Consumers in Utah frequently contact the Better BusinessBureau regarding the authenticity of an email,letter or phone call announcing they’ve won a substantial sum of money. As St.Patrick’s Day draws near, BetterBusiness Bureau reminds consumers to be cautious of claimsthey’ve won a pot of gold.
Scammers use major holidays, big events and disastersas an opportunity to target consumers and lure them into scams. Sweepstakesscams are so popular because they play on consumer’s emotions and dreams offinancial freedom. Red flags to watch for when receiving a winning offerover the phone, through email or in the mail:
· You don’t remember entering a contest.
· It asks for detailed personal information.
· You are asked to forward a portion of yourwinnings received back to the sender or to another company to pay for taxes, shippingfees, etc.
· The name on the check does not match thename of the company you are dealing with.
· The lottery application or announcementcomes via telephone or mail from outside the country (which includes the 876area code, which is Jamaica).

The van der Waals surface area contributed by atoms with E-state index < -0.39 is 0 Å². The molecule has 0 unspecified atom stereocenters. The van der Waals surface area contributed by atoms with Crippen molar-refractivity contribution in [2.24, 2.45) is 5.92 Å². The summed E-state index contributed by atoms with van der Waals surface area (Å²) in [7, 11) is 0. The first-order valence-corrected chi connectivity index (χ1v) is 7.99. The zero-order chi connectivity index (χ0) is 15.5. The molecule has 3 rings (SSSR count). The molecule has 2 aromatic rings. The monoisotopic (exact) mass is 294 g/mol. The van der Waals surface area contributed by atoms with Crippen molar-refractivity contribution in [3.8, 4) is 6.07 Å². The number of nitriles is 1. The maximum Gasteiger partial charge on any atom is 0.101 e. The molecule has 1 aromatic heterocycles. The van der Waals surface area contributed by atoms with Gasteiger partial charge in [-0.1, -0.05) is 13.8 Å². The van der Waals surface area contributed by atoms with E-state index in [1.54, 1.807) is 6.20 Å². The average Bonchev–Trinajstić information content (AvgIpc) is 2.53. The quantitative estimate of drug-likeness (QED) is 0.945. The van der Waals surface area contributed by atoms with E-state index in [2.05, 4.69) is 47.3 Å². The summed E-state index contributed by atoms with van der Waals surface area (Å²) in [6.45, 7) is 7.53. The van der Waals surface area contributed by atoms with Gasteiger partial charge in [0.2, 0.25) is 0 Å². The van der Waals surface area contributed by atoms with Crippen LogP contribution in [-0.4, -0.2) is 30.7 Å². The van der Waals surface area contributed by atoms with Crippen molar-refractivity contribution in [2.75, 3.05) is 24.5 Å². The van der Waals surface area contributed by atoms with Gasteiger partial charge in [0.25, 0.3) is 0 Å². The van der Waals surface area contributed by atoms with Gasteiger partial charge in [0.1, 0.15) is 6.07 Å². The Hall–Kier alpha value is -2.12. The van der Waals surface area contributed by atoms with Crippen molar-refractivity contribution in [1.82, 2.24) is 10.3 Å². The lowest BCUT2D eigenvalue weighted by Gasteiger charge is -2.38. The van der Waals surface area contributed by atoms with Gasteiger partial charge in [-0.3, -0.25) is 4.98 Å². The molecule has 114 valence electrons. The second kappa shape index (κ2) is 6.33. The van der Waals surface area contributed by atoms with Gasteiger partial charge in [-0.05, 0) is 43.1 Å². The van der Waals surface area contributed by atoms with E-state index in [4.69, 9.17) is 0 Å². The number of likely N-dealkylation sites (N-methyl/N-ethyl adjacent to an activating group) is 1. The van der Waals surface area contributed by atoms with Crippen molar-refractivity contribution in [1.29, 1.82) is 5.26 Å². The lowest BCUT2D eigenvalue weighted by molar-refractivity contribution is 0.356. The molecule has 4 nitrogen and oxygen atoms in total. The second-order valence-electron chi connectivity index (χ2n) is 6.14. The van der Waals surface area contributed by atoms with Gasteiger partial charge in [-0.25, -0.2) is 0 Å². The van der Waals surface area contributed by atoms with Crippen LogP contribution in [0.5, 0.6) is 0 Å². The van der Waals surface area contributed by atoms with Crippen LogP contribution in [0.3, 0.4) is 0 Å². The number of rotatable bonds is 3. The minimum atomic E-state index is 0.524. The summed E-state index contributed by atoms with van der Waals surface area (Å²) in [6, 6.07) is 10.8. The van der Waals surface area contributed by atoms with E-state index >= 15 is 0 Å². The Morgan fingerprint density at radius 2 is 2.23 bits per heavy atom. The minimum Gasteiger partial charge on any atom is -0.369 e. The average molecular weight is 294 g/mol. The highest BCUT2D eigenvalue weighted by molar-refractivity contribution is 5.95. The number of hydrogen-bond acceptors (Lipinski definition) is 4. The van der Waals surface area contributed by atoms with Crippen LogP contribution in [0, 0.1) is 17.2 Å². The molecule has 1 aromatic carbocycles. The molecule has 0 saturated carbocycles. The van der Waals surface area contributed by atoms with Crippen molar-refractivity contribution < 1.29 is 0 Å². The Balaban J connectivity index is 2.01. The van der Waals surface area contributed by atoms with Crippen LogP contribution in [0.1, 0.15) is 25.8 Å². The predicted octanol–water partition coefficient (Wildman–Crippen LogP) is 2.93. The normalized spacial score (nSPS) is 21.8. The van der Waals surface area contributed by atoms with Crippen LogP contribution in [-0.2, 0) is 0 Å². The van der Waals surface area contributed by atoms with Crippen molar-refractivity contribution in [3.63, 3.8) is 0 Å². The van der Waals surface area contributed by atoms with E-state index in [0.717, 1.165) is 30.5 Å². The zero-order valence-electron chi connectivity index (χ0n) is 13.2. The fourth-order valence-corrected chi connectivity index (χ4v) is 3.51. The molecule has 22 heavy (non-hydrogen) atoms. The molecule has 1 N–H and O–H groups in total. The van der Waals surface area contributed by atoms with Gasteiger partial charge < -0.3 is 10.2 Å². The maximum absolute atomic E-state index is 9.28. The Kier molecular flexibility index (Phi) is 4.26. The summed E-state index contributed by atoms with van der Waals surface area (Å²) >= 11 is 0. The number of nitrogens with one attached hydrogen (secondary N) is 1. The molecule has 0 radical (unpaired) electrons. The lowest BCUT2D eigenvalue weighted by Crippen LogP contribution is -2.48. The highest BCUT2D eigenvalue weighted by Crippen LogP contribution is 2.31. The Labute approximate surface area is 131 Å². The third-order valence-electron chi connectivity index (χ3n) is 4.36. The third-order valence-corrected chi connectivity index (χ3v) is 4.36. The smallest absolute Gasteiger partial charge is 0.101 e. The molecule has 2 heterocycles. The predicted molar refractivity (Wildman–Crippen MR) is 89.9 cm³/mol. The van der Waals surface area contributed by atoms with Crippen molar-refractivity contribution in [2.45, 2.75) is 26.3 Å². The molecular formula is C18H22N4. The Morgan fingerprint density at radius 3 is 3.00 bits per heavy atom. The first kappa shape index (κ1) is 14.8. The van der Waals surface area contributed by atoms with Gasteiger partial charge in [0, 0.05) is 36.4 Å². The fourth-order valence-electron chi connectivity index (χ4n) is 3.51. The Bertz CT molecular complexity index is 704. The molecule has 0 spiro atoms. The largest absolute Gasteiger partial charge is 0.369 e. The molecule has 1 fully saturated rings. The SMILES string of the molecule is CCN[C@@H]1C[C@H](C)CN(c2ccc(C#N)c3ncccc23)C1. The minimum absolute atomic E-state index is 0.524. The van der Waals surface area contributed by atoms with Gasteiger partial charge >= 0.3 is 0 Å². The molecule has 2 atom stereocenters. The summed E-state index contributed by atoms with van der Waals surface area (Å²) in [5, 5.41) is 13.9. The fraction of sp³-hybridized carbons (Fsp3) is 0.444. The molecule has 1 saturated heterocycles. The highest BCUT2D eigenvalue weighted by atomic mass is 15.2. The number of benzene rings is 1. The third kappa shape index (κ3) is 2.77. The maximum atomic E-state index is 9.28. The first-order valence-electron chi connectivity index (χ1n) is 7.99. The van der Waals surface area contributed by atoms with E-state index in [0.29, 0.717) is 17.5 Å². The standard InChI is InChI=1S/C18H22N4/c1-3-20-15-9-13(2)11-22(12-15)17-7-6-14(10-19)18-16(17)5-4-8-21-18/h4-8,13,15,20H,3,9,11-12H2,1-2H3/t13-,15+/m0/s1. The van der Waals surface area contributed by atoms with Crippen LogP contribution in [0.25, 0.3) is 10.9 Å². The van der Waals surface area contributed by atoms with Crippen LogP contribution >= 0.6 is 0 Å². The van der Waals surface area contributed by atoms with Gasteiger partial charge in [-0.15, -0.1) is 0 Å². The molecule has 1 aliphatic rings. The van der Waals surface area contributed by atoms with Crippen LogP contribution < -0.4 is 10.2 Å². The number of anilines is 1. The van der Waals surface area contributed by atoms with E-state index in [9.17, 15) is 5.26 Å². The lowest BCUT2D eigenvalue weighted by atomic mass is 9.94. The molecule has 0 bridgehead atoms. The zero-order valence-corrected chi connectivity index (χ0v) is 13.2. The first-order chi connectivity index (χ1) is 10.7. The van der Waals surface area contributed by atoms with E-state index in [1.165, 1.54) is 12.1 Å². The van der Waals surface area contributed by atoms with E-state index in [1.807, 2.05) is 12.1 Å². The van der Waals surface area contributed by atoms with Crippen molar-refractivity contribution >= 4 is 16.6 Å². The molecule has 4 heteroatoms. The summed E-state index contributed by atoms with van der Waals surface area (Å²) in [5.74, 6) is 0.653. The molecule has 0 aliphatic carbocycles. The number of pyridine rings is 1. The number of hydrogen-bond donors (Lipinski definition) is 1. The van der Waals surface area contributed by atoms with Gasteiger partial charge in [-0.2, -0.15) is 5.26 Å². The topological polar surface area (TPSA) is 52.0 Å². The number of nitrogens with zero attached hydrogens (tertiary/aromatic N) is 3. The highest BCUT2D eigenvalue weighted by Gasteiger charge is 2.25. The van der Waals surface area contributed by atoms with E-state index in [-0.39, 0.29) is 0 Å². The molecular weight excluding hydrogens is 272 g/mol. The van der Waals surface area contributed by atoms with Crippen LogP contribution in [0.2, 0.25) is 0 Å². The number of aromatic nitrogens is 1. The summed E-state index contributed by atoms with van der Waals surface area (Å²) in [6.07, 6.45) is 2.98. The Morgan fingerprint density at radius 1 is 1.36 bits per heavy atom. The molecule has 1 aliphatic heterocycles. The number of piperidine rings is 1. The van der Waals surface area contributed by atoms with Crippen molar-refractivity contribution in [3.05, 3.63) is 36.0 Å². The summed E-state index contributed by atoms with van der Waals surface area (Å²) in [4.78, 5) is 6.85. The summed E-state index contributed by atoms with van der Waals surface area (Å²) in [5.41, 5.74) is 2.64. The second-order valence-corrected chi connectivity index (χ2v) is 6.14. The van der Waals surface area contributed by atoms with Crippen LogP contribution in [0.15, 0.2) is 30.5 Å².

To help consumers identify a sweepstakes scam, BBBoffers the following advice:
- Check out the business. Go to bbb.org to check out details about the company making the offer, and see if there are any complaints filed against the business.
- Don't pay to collect winnings. According to the Deceptive Mail Prevention and Enforcement Act, if you have won something, you should not have to pay a penny or purchase anything to receive it.
- Verify that the check is legitimate. Call the financial institution directly to verify that the check will draw from an actual account. Do not use the money until the funds have been collected by your financial institution (the bank has to release the money to you within 3 days, that does not mean the check is good!). It is a red flag if the company name on the check does not match the name of the business writing the letter.
- Did you receive this notification via bulk rate mail? According to the Federal Trade Commission, it is highly unlikely that you’ve won a big prize if your notification was mailed by bulk rate.
- Be cautious of look-alikes. Scammers often use names of government agencies and well-known organizations to try to confuse you and give you the confidence in the winning claim.
Report it. If youthink the offer is a scam, reportit to the BBB so we can alert others!